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TMDLS AND WATER QUALITY REGULATIONS – Bringing Habitat Into the Equation
Author: Sarah Reeves, Cynthia Paulson, Steve Canton, Tim Moore
Date: 2/202
WEFs Watershed 2002 Conference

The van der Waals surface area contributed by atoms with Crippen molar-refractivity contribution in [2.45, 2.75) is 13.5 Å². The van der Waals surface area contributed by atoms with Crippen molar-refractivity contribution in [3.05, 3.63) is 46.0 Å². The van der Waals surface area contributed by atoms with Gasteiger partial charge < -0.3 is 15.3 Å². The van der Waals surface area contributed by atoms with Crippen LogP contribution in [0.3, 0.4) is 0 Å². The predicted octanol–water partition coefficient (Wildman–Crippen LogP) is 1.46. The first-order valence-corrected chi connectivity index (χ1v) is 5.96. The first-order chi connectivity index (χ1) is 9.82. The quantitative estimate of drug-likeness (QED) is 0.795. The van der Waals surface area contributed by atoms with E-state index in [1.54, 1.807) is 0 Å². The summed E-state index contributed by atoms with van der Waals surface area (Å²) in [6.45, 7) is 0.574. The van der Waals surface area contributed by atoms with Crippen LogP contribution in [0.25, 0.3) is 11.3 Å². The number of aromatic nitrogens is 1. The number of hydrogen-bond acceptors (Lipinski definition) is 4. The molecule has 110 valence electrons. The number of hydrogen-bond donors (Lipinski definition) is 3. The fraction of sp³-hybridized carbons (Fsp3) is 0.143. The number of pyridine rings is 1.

Although the objective of the Clean Water Act is to maintain the “physical, chemical, and biological integrity of the nation’s waters,” the historical focus of many regulatory agencies has been on compliance with chemical water quality criteria to protect various uses, including aquatic life. More recently, regulations are requiring water quality managers to account for chemistry and habitat even though no method had been developed to quantitatively incorporate the significance of habitat limitations on biological communities. The purpose of this project was to develop a method that would incorporate the effects of both chemical and physical parameters on aquatic life. The resulting method, termed the Integrated Impact Analysis method, uses existing analytical methods, including Principle Components Analysis, All Possible Regressions, and Chi-Square Automatic Interaction Detection (CHAID), to identify key variables. Non-linear interactions between the key variables are identified using a three-dimensional modeling program. After the method was refined using three datasets (Santa Ana River in California, South Platte River in Colorado, and Cuyahoga River in Ohio), a step-by-step User Guidance Document (User Guide) was developed. As a validation step, the User Guide was employed by a WERF subscriber and prospective user to analyze data from Fountain Creek in Colorado. Suggestions and comments from this validation step were incorporated into the User Guide. The next step for this method is its use in a real world situation. From discussions with scientists and biologists, there are a number of ways in which this habitat versus chemistry method could be applied, including: identifying the most limiting stressors, whether chemical or physical, on a stream system; predicting how changes in effluent will affect a stream; developing total maximum daily loads (TMDLs); deciding how to spend improvement money – in chemical or habitat improvements; developing site-specific criteria; and determining how much, and what type of, data must be collected to lead to meaningful conclusions.

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